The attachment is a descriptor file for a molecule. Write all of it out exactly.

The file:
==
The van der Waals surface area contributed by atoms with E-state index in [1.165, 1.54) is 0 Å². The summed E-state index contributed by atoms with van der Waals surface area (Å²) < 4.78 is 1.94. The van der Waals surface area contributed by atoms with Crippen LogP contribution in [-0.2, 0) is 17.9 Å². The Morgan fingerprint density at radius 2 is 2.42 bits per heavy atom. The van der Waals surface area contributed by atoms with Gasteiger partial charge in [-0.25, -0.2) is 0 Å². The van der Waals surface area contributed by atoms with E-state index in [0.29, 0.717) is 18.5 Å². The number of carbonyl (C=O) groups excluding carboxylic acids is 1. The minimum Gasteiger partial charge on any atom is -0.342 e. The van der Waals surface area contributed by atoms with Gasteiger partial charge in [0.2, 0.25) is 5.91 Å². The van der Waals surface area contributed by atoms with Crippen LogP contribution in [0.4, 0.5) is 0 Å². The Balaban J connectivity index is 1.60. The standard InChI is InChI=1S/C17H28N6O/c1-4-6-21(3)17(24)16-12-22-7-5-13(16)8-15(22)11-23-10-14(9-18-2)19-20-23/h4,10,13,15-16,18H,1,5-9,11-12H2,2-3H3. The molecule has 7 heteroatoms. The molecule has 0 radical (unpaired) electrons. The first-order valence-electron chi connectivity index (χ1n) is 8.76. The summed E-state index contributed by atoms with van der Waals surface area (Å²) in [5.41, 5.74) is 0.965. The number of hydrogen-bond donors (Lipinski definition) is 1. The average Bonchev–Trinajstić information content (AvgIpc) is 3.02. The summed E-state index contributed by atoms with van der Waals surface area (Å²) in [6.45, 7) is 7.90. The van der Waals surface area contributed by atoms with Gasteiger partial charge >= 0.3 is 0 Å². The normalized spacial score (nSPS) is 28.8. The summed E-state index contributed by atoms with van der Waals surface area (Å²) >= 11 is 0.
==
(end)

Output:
The van der Waals surface area contributed by atoms with E-state index in [1.165, 1.54) is 0 Å². The summed E-state index contributed by atoms with van der Waals surface area (Å²) < 4.78 is 1.94. The van der Waals surface area contributed by atoms with Crippen LogP contribution in [-0.2, 0) is 17.9 Å². The Morgan fingerprint density at radius 2 is 2.42 bits per heavy atom. The van der Waals surface area contributed by atoms with Gasteiger partial charge in [-0.25, -0.2) is 0 Å². The van der Waals surface area contributed by atoms with E-state index in [0.29, 0.717) is 18.5 Å². The number of carbonyl (C=O) groups excluding carboxylic acids is 1. The minimum Gasteiger partial charge on any atom is -0.342 e. The van der Waals surface area contributed by atoms with Gasteiger partial charge in [0.2, 0.25) is 5.91 Å². The van der Waals surface area contributed by atoms with Crippen LogP contribution in [0.4, 0.5) is 0 Å². The Balaban J connectivity index is 1.60. The standard InChI is InChI=1S/C17H28N6O/c1-4-6-21(3)17(24)16-12-22-7-5-13(16)8-15(22)11-23-10-14(9-18-2)19-20-23/h4,10,13,15-16,18H,1,5-9,11-12H2,2-3H3. The molecule has 7 heteroatoms. The molecule has 0 radical (unpaired) electrons. The first-order valence-electron chi connectivity index (χ1n) is 8.76. The summed E-state index contributed by atoms with van der Waals surface area (Å²) in [5.41, 5.74) is 0.965. The number of hydrogen-bond donors (Lipinski definition) is 1. The average Bonchev–Trinajstić information content (AvgIpc) is 3.02. The summed E-state index contributed by atoms with van der Waals surface area (Å²) in [6.45, 7) is 7.90. The van der Waals surface area contributed by atoms with Gasteiger partial charge >= 0.3 is 0 Å². The normalized spacial score (nSPS) is 28.8. The summed E-state index contributed by atoms with van der Waals surface area (Å²) >= 11 is 0.